“As far as we're concerned, it has been really seamless,” said Monica Drake, assistant managing editor at the Times. “It has allowed us to focus on things we want to cover and to do it independently.”
Through a Ford Foundation grant, the Times has also hired a disability fellow to produce stories about disabilities.
The Times is seeking to hire a head of philanthropic partnerships, much like AP is building its own department headed by former global business editor Lisa Gibbs, to work on securing outside support and partnerships for its work.
In 2019, the Lensfest Institute for Journalism gathered 30 people to discuss ideas for funding local news. Now it has more than 1,000, either development professionals or people who work at news organizations, who participate in webinars or other activities trying to advance the same goal, said Annie McCain Medonia, the institute's chief advancement officer.
In recent years, many funders have begun learning about the need to support news, said Joshua Stearns, director of the public square program at the Democracy Fund.
“Funders are seeing news and information about the issues they care about dry up,” Stearns said, “and in place of that are seeing disinformation.”
AP often needs to educate funders upon first approach, explaining the company's worldwide reach and mission to report independently. AP accepts money to cover certain areas but without strings attached; the funders have no influence on the stories that are done, Carovillano said.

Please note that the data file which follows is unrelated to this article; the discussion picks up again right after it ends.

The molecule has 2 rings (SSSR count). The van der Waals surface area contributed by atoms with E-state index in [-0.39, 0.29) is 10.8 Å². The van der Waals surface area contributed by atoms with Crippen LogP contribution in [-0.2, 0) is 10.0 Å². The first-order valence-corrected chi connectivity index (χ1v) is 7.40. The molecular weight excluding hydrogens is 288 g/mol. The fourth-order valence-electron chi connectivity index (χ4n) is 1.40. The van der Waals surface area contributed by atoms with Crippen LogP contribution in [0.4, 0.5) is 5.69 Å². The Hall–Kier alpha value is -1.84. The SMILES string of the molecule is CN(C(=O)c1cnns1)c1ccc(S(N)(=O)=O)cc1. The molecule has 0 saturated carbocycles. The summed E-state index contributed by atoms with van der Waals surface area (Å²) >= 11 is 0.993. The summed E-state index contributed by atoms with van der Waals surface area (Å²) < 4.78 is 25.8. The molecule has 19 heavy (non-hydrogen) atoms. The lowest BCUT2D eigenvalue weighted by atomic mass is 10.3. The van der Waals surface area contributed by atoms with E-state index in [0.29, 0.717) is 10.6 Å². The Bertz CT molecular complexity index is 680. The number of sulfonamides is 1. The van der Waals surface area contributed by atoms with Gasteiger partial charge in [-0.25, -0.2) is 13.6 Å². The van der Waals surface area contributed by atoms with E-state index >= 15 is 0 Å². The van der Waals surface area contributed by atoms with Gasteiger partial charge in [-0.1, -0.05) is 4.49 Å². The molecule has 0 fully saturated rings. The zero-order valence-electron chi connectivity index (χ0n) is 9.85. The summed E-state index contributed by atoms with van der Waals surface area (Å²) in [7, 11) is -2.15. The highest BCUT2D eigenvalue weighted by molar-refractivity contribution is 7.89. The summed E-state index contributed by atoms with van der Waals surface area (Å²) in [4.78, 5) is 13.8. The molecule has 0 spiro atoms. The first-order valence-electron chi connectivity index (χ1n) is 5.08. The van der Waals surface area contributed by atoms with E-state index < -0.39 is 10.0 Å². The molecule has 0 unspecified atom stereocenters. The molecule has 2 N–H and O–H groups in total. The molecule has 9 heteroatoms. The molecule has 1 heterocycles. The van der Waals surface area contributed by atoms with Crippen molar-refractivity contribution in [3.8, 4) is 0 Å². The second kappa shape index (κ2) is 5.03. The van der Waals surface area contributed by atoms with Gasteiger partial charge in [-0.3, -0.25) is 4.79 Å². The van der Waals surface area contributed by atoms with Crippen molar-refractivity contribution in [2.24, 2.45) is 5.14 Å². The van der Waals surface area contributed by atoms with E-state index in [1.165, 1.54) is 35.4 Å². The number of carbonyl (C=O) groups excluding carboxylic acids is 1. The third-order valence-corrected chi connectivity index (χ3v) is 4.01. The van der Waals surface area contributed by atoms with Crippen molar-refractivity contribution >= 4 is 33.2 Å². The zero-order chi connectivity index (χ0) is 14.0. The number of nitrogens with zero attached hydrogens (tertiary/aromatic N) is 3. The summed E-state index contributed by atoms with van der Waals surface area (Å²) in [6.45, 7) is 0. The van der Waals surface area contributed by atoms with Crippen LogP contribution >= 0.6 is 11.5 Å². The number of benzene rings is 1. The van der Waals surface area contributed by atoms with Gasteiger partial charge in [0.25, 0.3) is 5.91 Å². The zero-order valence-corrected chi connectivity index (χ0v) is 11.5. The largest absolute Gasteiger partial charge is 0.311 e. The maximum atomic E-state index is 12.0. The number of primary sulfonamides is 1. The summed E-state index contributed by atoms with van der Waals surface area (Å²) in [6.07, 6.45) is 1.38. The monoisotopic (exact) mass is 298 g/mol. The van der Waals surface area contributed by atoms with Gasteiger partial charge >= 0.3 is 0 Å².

Both sides had things to learn.
For Carovillano, it was getting used to the idea that funders weren't just being generous; they had their own goals to achieve. “This is a mutually beneficial arrangement,” he said.
The Knight Foundation, one of the largest journalism funders, is now primarily focused on helping deliver local news on digital platforms, said Alberto Ibarguen, its chief executive officer. He bore witness to a change in attitude among funders who now see journalism as a civic obligation.
Ibarguen called it "one of those overnight sensations that took a long time to build.”
Another major funder, the Ford Foundation, distributed $32.5 million for journalism projects last year, up from $17 million in 2019. That includes $2 million to an effort to provide more opportunities for minority journalists in Detroit.
Carovillano said he's noticed a difference in morale in his organization because of the growth achieved through new funding.
“I think it has changed the mindset of the newsroom a little bit,” he said. “After years of basically feeling a little beleaguered, people are proud that they’re part of an organization that is dreaming really big and actually has the ability to do it.”
While no one underestimates the business challenges that remain for journalism, the Lensfest Institute's Medonia said philanthropic efforts have at least changed the conversation.
“I feel like our language has gone from people talking about local news dying to there being a renaissance of local news,” she said. “If you can provide good, high-quality journalism, people are willing to pay for that, people are willing to support it. I think there's a lot of room for optimism. The trick is, can we move quickly enough?”